Guest post by Nate Holmes, Solutions Manager, Physical Test and Powertrain Systems at National Instruments
Hardware-in-the-loop (HIL) and physical test are often treated as entirely separate entities in the product development process. On the surface this is natural. HIL is all about simulating the physical components and sensors in the system to test the embedded controller and software. Physical test is all about transducer-based measurements (such as temperature, pressure, stress/strain, sound, acceleration, displacement, and so on) to test physical characteristics of mechanical components. Unsurprisingly, they require very different competencies:
- Competencies needed to build an HIL system:
- Experience in modeling and simulation
- Fault insertion and signal conditions
- Real-time system architectures
- Competencies needed to build a physical test system:
- Experience in mechanical design and fixturing
- Actuation and motion control / position / velocity / acceleration feedback and controls
- Transducer-based data acquisition (vibration, stress/strain, temperature, etc…)
But, at some point in the product development process, integration happens. Components that were previously the focus of “pure HIL” testing and “pure physical” testing must be tested together. now the testing is not “pure” anything, It requires an interdisciplinary skill set to get right.
Also, in systems integration testing, all sorts of interesting things start to happen. Effects that were not anticipated manifest. Behaviors show up that disagree with the design models. Designs are changed and improved, and the process is iteratively repeated until satisfactory results are obtained. The ability to quickly and effectively navigate this iterative test process is key.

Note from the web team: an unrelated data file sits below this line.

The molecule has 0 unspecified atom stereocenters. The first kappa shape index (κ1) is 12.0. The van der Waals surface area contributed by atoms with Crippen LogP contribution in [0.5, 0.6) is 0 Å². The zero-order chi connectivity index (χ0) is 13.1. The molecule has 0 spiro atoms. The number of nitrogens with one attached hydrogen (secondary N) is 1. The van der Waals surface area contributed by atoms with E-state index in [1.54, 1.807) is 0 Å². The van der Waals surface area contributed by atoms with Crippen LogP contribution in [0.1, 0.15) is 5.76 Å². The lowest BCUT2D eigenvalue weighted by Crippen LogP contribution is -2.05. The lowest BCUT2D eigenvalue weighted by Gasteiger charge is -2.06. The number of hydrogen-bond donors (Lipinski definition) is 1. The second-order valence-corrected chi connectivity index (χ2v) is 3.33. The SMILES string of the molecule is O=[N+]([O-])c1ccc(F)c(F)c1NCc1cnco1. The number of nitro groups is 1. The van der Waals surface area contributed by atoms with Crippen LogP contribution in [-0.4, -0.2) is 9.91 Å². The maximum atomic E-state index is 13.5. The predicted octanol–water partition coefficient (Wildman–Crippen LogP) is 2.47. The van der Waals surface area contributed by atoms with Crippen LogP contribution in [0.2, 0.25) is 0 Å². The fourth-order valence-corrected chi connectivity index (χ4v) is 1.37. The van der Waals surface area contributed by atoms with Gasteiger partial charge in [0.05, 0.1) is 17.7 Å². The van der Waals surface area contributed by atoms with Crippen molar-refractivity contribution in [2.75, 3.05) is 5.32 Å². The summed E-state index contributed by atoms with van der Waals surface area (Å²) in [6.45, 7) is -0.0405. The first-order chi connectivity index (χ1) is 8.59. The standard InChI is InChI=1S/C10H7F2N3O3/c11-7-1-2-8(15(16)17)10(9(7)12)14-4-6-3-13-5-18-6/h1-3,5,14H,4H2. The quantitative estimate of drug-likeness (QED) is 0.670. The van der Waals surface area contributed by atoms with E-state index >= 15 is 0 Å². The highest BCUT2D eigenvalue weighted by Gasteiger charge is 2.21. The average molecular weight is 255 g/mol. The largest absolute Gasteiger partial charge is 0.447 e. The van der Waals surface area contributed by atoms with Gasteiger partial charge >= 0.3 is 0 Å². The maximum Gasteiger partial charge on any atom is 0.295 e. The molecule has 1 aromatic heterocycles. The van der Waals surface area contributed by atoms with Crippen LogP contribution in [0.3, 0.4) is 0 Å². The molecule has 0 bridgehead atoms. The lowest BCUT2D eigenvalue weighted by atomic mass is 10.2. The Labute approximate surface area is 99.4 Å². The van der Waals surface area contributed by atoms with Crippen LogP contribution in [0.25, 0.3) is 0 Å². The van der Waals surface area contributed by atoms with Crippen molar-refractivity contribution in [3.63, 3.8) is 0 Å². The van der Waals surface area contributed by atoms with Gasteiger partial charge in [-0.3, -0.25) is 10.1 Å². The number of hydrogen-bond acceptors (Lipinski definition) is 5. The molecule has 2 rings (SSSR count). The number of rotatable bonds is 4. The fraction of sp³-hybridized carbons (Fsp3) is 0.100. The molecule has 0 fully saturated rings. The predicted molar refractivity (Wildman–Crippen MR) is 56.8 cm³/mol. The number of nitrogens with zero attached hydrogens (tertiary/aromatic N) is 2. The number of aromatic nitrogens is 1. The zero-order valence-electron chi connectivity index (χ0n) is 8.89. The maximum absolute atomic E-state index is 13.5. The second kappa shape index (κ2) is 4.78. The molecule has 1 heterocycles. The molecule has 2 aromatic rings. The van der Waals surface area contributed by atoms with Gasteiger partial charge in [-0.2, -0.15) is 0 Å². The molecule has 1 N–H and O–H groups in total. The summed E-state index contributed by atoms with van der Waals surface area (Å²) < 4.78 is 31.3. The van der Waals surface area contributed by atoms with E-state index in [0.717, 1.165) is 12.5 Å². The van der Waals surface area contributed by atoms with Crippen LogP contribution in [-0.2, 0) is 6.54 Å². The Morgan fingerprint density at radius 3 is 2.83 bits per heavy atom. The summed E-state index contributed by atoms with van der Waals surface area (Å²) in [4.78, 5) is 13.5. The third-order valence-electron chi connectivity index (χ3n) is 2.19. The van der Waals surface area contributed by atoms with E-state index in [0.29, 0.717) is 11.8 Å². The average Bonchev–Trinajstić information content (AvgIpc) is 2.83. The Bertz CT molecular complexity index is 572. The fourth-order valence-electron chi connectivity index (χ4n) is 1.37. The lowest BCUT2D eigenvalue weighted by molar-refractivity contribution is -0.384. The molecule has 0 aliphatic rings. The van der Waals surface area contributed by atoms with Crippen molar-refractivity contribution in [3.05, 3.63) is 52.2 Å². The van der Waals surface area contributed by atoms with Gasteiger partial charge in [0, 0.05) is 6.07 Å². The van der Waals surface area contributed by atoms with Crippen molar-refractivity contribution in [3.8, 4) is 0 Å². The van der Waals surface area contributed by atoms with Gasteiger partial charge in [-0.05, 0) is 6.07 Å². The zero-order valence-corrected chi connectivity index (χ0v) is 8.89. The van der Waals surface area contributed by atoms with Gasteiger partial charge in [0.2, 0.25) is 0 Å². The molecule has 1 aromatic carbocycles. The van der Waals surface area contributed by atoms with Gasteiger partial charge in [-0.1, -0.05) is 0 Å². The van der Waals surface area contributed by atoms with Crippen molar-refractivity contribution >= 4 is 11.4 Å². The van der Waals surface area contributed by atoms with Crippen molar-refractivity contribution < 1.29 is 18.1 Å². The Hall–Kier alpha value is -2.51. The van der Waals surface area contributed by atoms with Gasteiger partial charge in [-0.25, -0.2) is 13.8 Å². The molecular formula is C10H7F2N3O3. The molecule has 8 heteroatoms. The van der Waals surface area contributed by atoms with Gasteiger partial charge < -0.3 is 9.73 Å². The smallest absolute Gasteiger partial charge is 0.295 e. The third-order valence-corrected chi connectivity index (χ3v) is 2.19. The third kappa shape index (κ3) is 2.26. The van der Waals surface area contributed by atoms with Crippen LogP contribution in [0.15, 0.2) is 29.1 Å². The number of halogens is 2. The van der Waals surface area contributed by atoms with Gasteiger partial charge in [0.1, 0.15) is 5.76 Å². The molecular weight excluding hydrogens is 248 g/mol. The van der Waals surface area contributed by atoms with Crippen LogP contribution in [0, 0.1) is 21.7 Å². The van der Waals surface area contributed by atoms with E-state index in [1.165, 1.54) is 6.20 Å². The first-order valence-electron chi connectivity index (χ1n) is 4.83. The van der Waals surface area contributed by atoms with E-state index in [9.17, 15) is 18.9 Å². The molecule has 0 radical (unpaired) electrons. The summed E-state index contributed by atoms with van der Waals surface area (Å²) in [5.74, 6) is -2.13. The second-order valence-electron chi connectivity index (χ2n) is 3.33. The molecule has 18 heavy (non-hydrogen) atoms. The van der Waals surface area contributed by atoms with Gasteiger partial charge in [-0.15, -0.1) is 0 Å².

The value of having an integrator who has BOTH HIL and physical test competencies becomes very apparent at the system test level. this combination of skills is becoming even more important as systems become more complex and the pace of design change increases with technological innovation.
For best-in-class organizations, test is a competitive advantage. The ability to rapidly iterate on designs and effectively traverse the design V allows organizations that are racing to bring products to market to iterate faster, make better design decisions, and lower the total cost of test. Having both HIL and physical test competency means more than just building good system level test rigs. It provides the ability to bring test earlier in the design cycle and to decouple dependencies on other teams by being able to switch out simulated and real components in a flexible test architecture. Bringing test earlier in the design cycle can be truly an order of magnitude cheaper, and you can get much better test coverage for conditions that are difficult or impossible to reliably reproduce in later test stages or in field testing. We’ve seen over and over again that investment in the technology and expertise to move test from the field to the lab and from the lab to the bench pays off big.
Systems Engineering Design Methodology; the “Design V”
“Design V” Representing the System Engineering Design Methodology
Wineman Technology has offered its customers complex electromechanical test systems for over 27 years. With emphasis on accurately simulating the real-world conditions required to test their customers’ parts, they have been involved with projects that combine HIL and mechanical test for more than a decade.
Some examples of this include:
- An earthquake simulator used in a lab for Advanced Technology for Large Structural Systems (ATLSS)
- A flap/slat test stand used to validate aircraft components
- A complex dynamometer used for vehicle simulation
In addition to being recognized as a HIL Specialty Partner in 2017, Wineman was recognized as the America’s Alliance Partner of the year in May 2018 and featured in an NIWeek keynote for their collaboration with NI to define the HIL reference design.
Contact Wineman today to discover how you can leverage their HIL solutions expertise.